Christine Butler writing on geographical independence…
My husband, Jim, and I love the freedom of the open road. Over the past 14 years we have covered over 135,000 miles on our motor coach…from coast to coast of the United States.
When we started, our goal was to visit as many National Parks as possible, and we’ve done a good job of checking them off our bucket list. One of our favorites is Glacier National Park which crosses the border from Montana into Canada. We head up there for the tranquility of the wide open spaces, mountains, lakes, and abundance of wildlife.
Before becoming RVers, both Jim and I were in the corporate world, living just outside of Denver, Colorado. I spent 27 years in the telecommunication industry, managing large groups of people in the technical arena. I enjoyed my work because it was challenging, but it was also stressful, and I worked long hours. I was getting burned out. Retirement began to look very attractive.
When I lost my job at age 50, as part of a massive downsizing, I was excited about being free from the shackles of a 24/7 commitment, and it came at a perfect time for me. I took the offer and ran. The same thing was happening with Jim’s job.
One day, as we were sitting in our home watching the snow come down, we decided it was an opportune time to see the country and visit some place warm.
We had just bought our RV, so we packed it up and traveled to Tucson, Arizona for the winter. We fell in love with the desert and soon relocated there. Then, we became reverse snowbirds. Instead of escaping from the snow in the winter by going south, we’d travel north in the summer to get out of the desert heat.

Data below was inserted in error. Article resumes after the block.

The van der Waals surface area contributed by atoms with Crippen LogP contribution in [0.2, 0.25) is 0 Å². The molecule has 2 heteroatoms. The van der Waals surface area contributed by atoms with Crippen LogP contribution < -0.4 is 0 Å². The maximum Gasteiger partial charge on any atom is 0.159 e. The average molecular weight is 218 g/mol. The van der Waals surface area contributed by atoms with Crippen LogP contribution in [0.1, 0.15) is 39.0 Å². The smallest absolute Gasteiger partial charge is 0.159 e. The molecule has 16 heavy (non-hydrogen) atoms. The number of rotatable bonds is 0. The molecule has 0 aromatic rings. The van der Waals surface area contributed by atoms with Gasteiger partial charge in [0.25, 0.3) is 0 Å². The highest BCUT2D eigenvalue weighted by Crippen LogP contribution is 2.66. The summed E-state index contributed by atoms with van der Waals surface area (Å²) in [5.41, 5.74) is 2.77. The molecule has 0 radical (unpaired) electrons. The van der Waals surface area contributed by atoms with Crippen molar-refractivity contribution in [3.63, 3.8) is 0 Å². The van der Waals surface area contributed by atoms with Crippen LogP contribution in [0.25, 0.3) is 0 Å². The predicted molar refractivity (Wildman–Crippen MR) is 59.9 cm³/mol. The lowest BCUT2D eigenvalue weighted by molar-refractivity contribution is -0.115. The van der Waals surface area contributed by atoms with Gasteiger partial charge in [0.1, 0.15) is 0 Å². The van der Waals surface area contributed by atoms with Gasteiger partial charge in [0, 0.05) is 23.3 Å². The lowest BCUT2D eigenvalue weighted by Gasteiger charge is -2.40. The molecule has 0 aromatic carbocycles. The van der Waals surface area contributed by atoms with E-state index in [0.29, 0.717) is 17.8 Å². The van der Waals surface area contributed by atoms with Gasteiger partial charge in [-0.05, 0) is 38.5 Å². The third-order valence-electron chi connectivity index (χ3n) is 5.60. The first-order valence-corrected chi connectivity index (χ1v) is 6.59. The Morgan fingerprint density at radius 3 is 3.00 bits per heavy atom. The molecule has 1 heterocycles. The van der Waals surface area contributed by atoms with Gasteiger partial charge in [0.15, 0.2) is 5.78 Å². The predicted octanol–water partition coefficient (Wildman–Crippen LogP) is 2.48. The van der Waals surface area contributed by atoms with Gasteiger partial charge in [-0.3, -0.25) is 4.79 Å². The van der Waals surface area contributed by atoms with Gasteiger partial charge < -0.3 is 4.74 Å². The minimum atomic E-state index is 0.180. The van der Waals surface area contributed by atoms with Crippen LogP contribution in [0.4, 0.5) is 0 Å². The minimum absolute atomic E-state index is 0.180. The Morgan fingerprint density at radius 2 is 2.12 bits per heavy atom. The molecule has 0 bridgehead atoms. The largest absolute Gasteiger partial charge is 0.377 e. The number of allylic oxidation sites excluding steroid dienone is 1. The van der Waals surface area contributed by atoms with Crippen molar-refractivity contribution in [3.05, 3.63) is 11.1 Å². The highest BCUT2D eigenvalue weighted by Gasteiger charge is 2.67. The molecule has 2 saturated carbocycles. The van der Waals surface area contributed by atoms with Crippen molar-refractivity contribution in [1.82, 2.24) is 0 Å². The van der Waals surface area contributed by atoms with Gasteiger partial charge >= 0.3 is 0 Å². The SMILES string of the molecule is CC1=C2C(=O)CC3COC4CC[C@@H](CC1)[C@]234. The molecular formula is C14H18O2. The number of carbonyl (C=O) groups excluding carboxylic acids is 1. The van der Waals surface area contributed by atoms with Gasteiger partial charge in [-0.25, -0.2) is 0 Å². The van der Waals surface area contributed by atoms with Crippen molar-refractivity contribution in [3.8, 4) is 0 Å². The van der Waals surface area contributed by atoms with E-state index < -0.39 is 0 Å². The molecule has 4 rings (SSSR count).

I loved playing golf and doing fun things with my friends in the desert but I longed to accomplish something more. I started searching for options where I could make decent money, have the flexibility of establishing my own schedule, be my own boss, and of course be able to travel.
About seven years ago, I discovered copywriting…how to write persuasively and convince the reader to take action. There’s a big market for this and it can be done on a freelance basis.
I soon realized that freelance writing allowed me to work at my own pace, on my own time, from wherever I chose, and as much or as little as I wanted.
After getting a few years of freelance writing under my belt, we sold our house, got rid of a lot of our stuff, and put the rest of it in storage. We were officially full timer RVers for over three years…zigzagging our way across the country. We kept to our rule of north in the summer and south in the winter. We’d stay in places like the Gulf Coast in the winter and then move to the Oregon Coast, in the summer.
I set up my office in the rig, and as long as I had access to the internet, I was in business. We carried our own Wi-Fi, so I could write as we traveled down the road.
I’ve used my previous corporate knowledge to write for B2B companies. My first sales page was for a client I met at a writers’ trade fair and it paid $2,000…$1,000 down and $1,000 on completion. I took a photo of that first paycheck, framed it, and have it next to my computer as I’m writing. It was a great start.
We now have a home base again in Nevada, just outside of Las Vegas. We are desert rats once more but continue to RV whenever we feel like it. With my laptop and internet connection, I continue to write as we travel. Many of my clients don’t know where I am at any given time and don’t care, as long as they can reach me.
Freelance writing has given me a great opportunity to call my own shots. I can do it from anywhere, even while driving down the road. Next stop — Lake Havasu on the California-Arizona border.
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